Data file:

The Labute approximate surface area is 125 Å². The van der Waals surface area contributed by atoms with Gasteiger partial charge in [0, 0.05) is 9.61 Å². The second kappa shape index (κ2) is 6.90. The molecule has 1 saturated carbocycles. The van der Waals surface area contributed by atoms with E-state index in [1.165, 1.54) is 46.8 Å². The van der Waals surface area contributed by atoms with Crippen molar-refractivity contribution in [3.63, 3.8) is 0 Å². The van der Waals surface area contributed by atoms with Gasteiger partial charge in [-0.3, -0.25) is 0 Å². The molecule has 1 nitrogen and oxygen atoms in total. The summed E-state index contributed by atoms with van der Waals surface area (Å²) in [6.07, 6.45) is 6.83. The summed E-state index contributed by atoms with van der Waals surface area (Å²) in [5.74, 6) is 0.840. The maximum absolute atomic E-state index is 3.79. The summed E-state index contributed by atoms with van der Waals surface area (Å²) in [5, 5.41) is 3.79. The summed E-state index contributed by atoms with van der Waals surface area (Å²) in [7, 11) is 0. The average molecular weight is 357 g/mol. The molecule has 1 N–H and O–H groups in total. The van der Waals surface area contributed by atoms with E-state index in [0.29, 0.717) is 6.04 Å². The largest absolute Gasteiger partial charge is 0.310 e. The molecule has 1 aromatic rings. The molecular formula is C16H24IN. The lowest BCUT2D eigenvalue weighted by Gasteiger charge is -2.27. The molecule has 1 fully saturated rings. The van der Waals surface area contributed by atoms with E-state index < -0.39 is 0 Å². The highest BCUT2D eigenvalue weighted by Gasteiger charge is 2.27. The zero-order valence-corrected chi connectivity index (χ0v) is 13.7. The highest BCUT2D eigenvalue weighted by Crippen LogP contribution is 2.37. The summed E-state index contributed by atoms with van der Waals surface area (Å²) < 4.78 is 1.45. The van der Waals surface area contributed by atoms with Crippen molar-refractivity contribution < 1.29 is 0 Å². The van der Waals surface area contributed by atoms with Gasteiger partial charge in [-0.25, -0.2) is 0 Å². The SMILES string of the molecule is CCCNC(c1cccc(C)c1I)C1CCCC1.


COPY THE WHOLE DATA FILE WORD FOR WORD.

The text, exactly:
The Labute approximate surface area is 125 Å². The van der Waals surface area contributed by atoms with Gasteiger partial charge in [0, 0.05) is 9.61 Å². The second kappa shape index (κ2) is 6.90. The molecule has 1 saturated carbocycles. The van der Waals surface area contributed by atoms with E-state index in [1.165, 1.54) is 46.8 Å². The van der Waals surface area contributed by atoms with Crippen molar-refractivity contribution in [3.63, 3.8) is 0 Å². The van der Waals surface area contributed by atoms with Gasteiger partial charge in [-0.3, -0.25) is 0 Å². The molecule has 1 nitrogen and oxygen atoms in total. The summed E-state index contributed by atoms with van der Waals surface area (Å²) in [6.07, 6.45) is 6.83. The summed E-state index contributed by atoms with van der Waals surface area (Å²) in [5.74, 6) is 0.840. The maximum absolute atomic E-state index is 3.79. The summed E-state index contributed by atoms with van der Waals surface area (Å²) in [5, 5.41) is 3.79. The summed E-state index contributed by atoms with van der Waals surface area (Å²) in [7, 11) is 0. The average molecular weight is 357 g/mol. The molecule has 1 N–H and O–H groups in total. The van der Waals surface area contributed by atoms with E-state index in [0.29, 0.717) is 6.04 Å². The largest absolute Gasteiger partial charge is 0.310 e. The molecule has 1 aromatic rings. The molecular formula is C16H24IN. The lowest BCUT2D eigenvalue weighted by Gasteiger charge is -2.27. The molecule has 1 fully saturated rings. The van der Waals surface area contributed by atoms with E-state index < -0.39 is 0 Å². The highest BCUT2D eigenvalue weighted by Gasteiger charge is 2.27. The zero-order valence-corrected chi connectivity index (χ0v) is 13.7. The highest BCUT2D eigenvalue weighted by Crippen LogP contribution is 2.37. The summed E-state index contributed by atoms with van der Waals surface area (Å²) < 4.78 is 1.45. The van der Waals surface area contributed by atoms with Crippen molar-refractivity contribution < 1.29 is 0 Å². The van der Waals surface area contributed by atoms with Gasteiger partial charge in [-0.25, -0.2) is 0 Å². The SMILES string of the molecule is CCCNC(c1cccc(C)c1I)C1CCCC1.